In 2015, the Bakersville Independent School District incurred $12 million in expenditures for teachers’ salary and benefits. In that year, the legislature of the state in which the district is located voted to enhance the pension benefits of all teachers in the state by making a one-time supplementary contribution to the teachers’ retirement fund of each independent school district in an amount equal to 2 percent of teachers’ salaries. This amount would be in addition to the contributions currently made by the school districts themselves.
As a result of this measure, the state contributed $240,000 on behalf of teachers in the Bakersville district.
1. How would the state’s contribution to the pension fund be accounted for on the books of Bakersville? Prepare a summary journal entry (if required).
2. In the 2016 election for school board, one of the candidates charged that the incumbent board had promised to hold the line on school district spending. Yet despite its promises, the board increased expenditures on teachers’ compensation by 2 percent. Do you think the school district should be required to report the state’s contribution as an expenditure, even though the district did not make the payment and had no say on whether it should be made? Would your response be different if the state had given the district a cash grant of $240,000 with the requirement that the money be used to increase the district’s contribution to the Teachers’ Retirement Fund?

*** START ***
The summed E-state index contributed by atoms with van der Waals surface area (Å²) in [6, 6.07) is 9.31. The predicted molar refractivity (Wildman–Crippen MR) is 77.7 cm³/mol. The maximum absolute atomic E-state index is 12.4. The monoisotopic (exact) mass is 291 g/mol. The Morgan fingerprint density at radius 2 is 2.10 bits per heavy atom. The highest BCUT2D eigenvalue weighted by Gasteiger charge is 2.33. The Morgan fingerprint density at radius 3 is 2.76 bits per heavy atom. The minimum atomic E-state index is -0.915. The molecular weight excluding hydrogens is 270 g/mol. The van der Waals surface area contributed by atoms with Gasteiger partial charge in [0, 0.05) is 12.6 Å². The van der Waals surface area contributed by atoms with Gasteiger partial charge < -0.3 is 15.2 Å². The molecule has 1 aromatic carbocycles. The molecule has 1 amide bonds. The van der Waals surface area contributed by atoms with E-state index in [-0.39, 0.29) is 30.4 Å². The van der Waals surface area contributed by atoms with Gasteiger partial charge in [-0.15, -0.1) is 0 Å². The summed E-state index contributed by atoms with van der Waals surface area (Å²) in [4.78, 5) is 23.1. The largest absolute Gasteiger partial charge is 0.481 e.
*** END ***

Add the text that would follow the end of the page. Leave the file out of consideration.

3. Suppose instead that the state made a contribution of $240,000 to the Teachers’ Retirement Fund on behalf of the school district. This contribution enabled the district to reduce its payment from what it had previously been and for which the school district is legally responsible. Do you think that the district should be required to report the state’s contribution as an expenditure?

  • CreatedAugust 13, 2014
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